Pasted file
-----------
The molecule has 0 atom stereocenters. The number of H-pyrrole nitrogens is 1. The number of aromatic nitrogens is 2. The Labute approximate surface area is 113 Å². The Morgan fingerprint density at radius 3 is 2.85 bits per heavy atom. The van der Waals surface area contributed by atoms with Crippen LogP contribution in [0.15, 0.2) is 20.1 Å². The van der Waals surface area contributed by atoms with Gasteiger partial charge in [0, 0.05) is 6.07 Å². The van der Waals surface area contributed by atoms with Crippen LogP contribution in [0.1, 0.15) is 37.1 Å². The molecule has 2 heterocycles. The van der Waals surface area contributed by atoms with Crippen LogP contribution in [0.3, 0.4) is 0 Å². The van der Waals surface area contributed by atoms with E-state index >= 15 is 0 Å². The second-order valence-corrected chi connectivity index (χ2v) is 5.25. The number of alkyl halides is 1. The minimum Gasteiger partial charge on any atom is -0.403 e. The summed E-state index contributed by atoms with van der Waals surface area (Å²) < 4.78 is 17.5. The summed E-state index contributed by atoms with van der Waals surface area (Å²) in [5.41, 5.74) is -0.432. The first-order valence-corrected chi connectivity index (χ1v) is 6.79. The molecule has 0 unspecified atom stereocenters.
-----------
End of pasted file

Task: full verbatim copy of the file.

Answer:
The molecule has 0 atom stereocenters. The number of H-pyrrole nitrogens is 1. The number of aromatic nitrogens is 2. The Labute approximate surface area is 113 Å². The Morgan fingerprint density at radius 3 is 2.85 bits per heavy atom. The van der Waals surface area contributed by atoms with Crippen LogP contribution in [0.15, 0.2) is 20.1 Å². The van der Waals surface area contributed by atoms with Gasteiger partial charge in [0, 0.05) is 6.07 Å². The van der Waals surface area contributed by atoms with Crippen LogP contribution in [0.1, 0.15) is 37.1 Å². The molecule has 2 heterocycles. The van der Waals surface area contributed by atoms with Crippen LogP contribution in [0.3, 0.4) is 0 Å². The van der Waals surface area contributed by atoms with E-state index >= 15 is 0 Å². The second-order valence-corrected chi connectivity index (χ2v) is 5.25. The number of alkyl halides is 1. The minimum Gasteiger partial charge on any atom is -0.403 e. The summed E-state index contributed by atoms with van der Waals surface area (Å²) < 4.78 is 17.5. The summed E-state index contributed by atoms with van der Waals surface area (Å²) in [5.41, 5.74) is -0.432. The first-order valence-corrected chi connectivity index (χ1v) is 6.79. The molecule has 0 unspecified atom stereocenters.